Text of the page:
“Phone rings, door chimes, in comes company!” – Alice Saville’s response to Marianne Elliott’s reimagining of Sondheim is structured around the show’s lyrics.
Casual cruelty: Martin McDonagh’s play mixes crude colonialist satire with the trappings of a family Christmas show.
‘an unrehearsed drag race explodes like a glitter bomb inside Shakespeare’s wooden O’: Freddie Machin on Andrew Logan’s radical drag pageant
Graft, grit and glitter: Francesca Peschier writes on the shifting layers of Emma Rice’s retelling of Angela Carter’s story.
As Matthew Lopez’s gay epic transfers from the Young Vic to the West End, Frey Kwa Kawking writes on its sprawling, compassionate glory.
Uncanny valley: David Hare’s satire of Labour politics might be set in the present day, but it belongs in another era.
Shakespeare as party: Lauren Mooney writes on a fantastically warm, welcoming opener to Kwame Kwei-Armah’s reign at the Young Vic.
The waves are rolling in or moving out: Rosemary Waugh reviews Katie Mitchell and Alice Birch’s latest collaboration.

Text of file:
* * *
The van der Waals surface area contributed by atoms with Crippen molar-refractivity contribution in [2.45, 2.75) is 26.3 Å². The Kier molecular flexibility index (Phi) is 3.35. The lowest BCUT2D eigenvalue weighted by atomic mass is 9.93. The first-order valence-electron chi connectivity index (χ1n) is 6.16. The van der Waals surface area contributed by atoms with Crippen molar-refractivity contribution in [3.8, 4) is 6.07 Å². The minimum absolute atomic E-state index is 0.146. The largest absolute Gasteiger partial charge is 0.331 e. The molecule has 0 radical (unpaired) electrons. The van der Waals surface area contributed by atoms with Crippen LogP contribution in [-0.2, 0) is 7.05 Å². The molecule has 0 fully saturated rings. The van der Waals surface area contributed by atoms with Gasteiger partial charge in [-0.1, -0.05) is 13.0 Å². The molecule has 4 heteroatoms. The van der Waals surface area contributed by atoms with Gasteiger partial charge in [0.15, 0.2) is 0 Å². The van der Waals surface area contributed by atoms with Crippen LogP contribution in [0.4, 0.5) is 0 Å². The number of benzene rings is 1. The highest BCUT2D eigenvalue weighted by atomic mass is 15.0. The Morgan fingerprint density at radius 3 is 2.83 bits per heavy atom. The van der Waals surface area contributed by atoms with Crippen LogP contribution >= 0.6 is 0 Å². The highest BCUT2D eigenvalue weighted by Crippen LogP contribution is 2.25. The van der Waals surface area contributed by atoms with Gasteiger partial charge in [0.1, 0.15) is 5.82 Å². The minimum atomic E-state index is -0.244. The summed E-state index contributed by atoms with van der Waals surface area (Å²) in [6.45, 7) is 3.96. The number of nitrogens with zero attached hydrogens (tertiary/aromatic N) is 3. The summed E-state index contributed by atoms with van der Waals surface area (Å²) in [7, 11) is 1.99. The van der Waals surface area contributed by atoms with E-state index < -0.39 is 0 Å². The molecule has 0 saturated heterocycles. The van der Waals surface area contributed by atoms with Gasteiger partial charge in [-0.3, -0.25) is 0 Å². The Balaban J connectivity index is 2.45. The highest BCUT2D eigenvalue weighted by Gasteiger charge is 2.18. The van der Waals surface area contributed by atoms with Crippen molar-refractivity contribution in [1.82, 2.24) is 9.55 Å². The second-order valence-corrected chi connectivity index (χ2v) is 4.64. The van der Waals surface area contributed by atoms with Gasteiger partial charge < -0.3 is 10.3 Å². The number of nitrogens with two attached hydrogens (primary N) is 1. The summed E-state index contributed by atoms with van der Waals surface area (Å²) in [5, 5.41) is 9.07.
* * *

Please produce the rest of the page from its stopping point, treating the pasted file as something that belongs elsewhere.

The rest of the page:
Perfumed sails: Sophie Okonedo shines in the NT’s swimmingly beautiful staging of Shakespeare’s prickly love story.
Desire is everything: Adena Jacobs’ staging of Strauss’s opera is full of ponytail-slick, sensuous, striking images.
Invisible women: Josephine Balfour-Oatts reviews Annie-B Parson’s feminist dance response to Samuel Pepys’ Diary
Marriage and infidelity: Ed Nightingale reviews Jamie Lloyd’s productions of The Lover and The Collection.
The common soldiers, the everyday heroes: Ava Davies reviews Alice Oswald’s elegy to the dead of the Iliad.
The question of ownership: Frey Kwa Hawking reviews Debris Stevenson’s autobiographical ode to grime.
Excruciating silences: Peter Brook’s drama is an exercise in painfully slow abstraction.